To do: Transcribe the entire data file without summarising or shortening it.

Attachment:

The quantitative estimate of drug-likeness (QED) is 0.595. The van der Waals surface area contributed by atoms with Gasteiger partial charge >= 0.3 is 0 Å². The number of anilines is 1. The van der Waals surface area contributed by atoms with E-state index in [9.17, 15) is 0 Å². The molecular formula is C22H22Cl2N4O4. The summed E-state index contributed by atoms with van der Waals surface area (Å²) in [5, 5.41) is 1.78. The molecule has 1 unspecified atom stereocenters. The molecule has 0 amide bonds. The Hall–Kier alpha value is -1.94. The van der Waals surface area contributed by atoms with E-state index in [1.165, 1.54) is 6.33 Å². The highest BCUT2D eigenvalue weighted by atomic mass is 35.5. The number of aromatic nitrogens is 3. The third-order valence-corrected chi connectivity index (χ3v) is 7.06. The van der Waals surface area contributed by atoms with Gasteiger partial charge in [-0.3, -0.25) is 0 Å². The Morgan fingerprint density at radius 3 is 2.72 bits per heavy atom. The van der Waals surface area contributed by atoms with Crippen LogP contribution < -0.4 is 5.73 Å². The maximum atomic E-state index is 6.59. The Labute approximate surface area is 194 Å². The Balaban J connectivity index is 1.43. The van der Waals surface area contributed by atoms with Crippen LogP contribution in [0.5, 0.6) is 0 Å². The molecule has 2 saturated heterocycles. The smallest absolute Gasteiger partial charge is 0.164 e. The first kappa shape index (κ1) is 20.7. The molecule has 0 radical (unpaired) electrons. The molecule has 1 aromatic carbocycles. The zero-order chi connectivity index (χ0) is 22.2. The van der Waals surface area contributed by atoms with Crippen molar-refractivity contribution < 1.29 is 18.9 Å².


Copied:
The quantitative estimate of drug-likeness (QED) is 0.595. The van der Waals surface area contributed by atoms with Gasteiger partial charge >= 0.3 is 0 Å². The number of anilines is 1. The van der Waals surface area contributed by atoms with E-state index in [9.17, 15) is 0 Å². The molecular formula is C22H22Cl2N4O4. The summed E-state index contributed by atoms with van der Waals surface area (Å²) in [5, 5.41) is 1.78. The molecule has 1 unspecified atom stereocenters. The molecule has 0 amide bonds. The Hall–Kier alpha value is -1.94. The van der Waals surface area contributed by atoms with E-state index in [1.165, 1.54) is 6.33 Å². The highest BCUT2D eigenvalue weighted by atomic mass is 35.5. The number of aromatic nitrogens is 3. The third-order valence-corrected chi connectivity index (χ3v) is 7.06. The van der Waals surface area contributed by atoms with Gasteiger partial charge in [-0.3, -0.25) is 0 Å². The Morgan fingerprint density at radius 3 is 2.72 bits per heavy atom. The van der Waals surface area contributed by atoms with Crippen LogP contribution < -0.4 is 5.73 Å². The maximum atomic E-state index is 6.59. The Labute approximate surface area is 194 Å². The Balaban J connectivity index is 1.43. The van der Waals surface area contributed by atoms with Crippen LogP contribution in [0.5, 0.6) is 0 Å². The molecule has 2 saturated heterocycles. The smallest absolute Gasteiger partial charge is 0.164 e. The first kappa shape index (κ1) is 20.7. The molecule has 0 radical (unpaired) electrons. The molecule has 1 aromatic carbocycles. The zero-order chi connectivity index (χ0) is 22.2. The van der Waals surface area contributed by atoms with Crippen molar-refractivity contribution < 1.29 is 18.9 Å².